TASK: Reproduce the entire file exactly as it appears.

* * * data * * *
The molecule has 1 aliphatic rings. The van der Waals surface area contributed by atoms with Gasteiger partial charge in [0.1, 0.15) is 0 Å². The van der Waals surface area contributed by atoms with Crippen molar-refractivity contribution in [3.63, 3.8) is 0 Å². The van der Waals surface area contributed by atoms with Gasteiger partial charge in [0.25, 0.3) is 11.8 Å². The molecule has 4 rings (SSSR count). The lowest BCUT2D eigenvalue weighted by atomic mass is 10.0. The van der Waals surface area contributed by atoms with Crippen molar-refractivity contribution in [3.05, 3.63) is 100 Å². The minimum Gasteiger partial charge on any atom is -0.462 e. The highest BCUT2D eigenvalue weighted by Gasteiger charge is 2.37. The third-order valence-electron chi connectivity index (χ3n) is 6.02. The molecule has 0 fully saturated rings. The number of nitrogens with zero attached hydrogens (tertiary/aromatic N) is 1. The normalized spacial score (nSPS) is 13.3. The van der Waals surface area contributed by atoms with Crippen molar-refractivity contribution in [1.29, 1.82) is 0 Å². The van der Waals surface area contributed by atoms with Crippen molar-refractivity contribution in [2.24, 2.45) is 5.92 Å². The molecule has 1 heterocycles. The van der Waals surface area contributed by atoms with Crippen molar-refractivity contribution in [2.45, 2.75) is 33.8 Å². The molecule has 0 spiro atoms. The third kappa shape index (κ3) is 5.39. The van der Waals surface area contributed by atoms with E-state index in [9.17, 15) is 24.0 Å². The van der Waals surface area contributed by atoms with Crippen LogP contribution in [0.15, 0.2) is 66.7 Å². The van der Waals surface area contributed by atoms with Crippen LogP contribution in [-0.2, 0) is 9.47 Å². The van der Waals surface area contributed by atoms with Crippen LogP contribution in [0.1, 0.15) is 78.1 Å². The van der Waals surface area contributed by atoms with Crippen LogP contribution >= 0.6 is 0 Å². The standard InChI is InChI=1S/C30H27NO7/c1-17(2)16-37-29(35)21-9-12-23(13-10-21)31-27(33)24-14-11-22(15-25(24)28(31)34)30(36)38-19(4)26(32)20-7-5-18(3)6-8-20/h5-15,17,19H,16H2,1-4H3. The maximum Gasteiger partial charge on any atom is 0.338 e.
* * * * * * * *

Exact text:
The molecule has 1 aliphatic rings. The van der Waals surface area contributed by atoms with Gasteiger partial charge in [0.1, 0.15) is 0 Å². The van der Waals surface area contributed by atoms with Crippen molar-refractivity contribution in [3.63, 3.8) is 0 Å². The van der Waals surface area contributed by atoms with Gasteiger partial charge in [0.25, 0.3) is 11.8 Å². The molecule has 4 rings (SSSR count). The lowest BCUT2D eigenvalue weighted by atomic mass is 10.0. The van der Waals surface area contributed by atoms with Crippen molar-refractivity contribution in [3.05, 3.63) is 100 Å². The minimum Gasteiger partial charge on any atom is -0.462 e. The highest BCUT2D eigenvalue weighted by Gasteiger charge is 2.37. The third-order valence-electron chi connectivity index (χ3n) is 6.02. The molecule has 0 fully saturated rings. The number of nitrogens with zero attached hydrogens (tertiary/aromatic N) is 1. The normalized spacial score (nSPS) is 13.3. The van der Waals surface area contributed by atoms with Crippen molar-refractivity contribution in [1.29, 1.82) is 0 Å². The van der Waals surface area contributed by atoms with Crippen molar-refractivity contribution in [2.24, 2.45) is 5.92 Å². The molecule has 1 heterocycles. The van der Waals surface area contributed by atoms with Crippen molar-refractivity contribution in [2.45, 2.75) is 33.8 Å². The molecule has 0 spiro atoms. The third kappa shape index (κ3) is 5.39. The van der Waals surface area contributed by atoms with E-state index in [9.17, 15) is 24.0 Å². The van der Waals surface area contributed by atoms with Crippen LogP contribution in [0.15, 0.2) is 66.7 Å². The van der Waals surface area contributed by atoms with Crippen LogP contribution in [-0.2, 0) is 9.47 Å². The van der Waals surface area contributed by atoms with Crippen LogP contribution in [0.1, 0.15) is 78.1 Å². The van der Waals surface area contributed by atoms with Crippen LogP contribution >= 0.6 is 0 Å². The standard InChI is InChI=1S/C30H27NO7/c1-17(2)16-37-29(35)21-9-12-23(13-10-21)31-27(33)24-14-11-22(15-25(24)28(31)34)30(36)38-19(4)26(32)20-7-5-18(3)6-8-20/h5-15,17,19H,16H2,1-4H3. The maximum Gasteiger partial charge on any atom is 0.338 e.